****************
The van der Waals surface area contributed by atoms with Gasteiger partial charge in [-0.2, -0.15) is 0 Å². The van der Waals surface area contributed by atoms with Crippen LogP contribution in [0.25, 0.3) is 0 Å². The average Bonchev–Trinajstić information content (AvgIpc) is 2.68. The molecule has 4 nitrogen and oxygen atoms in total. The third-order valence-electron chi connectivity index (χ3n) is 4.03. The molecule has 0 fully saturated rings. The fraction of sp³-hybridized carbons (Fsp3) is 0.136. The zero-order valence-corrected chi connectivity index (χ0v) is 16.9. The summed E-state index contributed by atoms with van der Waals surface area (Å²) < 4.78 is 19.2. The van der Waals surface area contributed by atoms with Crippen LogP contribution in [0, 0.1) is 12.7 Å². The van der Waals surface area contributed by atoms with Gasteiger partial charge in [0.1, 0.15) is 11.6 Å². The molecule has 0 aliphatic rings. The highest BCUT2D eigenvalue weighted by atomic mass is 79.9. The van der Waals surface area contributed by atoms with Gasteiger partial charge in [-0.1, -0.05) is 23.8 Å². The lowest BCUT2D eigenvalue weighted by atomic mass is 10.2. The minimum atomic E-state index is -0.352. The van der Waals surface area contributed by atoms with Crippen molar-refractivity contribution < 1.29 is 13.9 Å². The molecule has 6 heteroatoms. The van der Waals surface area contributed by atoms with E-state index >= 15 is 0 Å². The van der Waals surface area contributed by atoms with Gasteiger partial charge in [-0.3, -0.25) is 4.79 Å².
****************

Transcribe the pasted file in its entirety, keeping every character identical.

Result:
The van der Waals surface area contributed by atoms with Gasteiger partial charge in [-0.2, -0.15) is 0 Å². The van der Waals surface area contributed by atoms with Crippen LogP contribution in [0.25, 0.3) is 0 Å². The average Bonchev–Trinajstić information content (AvgIpc) is 2.68. The molecule has 4 nitrogen and oxygen atoms in total. The third-order valence-electron chi connectivity index (χ3n) is 4.03. The molecule has 0 fully saturated rings. The fraction of sp³-hybridized carbons (Fsp3) is 0.136. The zero-order valence-corrected chi connectivity index (χ0v) is 16.9. The summed E-state index contributed by atoms with van der Waals surface area (Å²) < 4.78 is 19.2. The van der Waals surface area contributed by atoms with Crippen LogP contribution in [0, 0.1) is 12.7 Å². The van der Waals surface area contributed by atoms with Gasteiger partial charge in [0.1, 0.15) is 11.6 Å². The molecule has 0 aliphatic rings. The highest BCUT2D eigenvalue weighted by atomic mass is 79.9. The van der Waals surface area contributed by atoms with Gasteiger partial charge in [-0.1, -0.05) is 23.8 Å². The lowest BCUT2D eigenvalue weighted by atomic mass is 10.2. The minimum atomic E-state index is -0.352. The van der Waals surface area contributed by atoms with Crippen molar-refractivity contribution < 1.29 is 13.9 Å². The molecule has 6 heteroatoms. The van der Waals surface area contributed by atoms with E-state index >= 15 is 0 Å². The van der Waals surface area contributed by atoms with Gasteiger partial charge in [-0.3, -0.25) is 4.79 Å².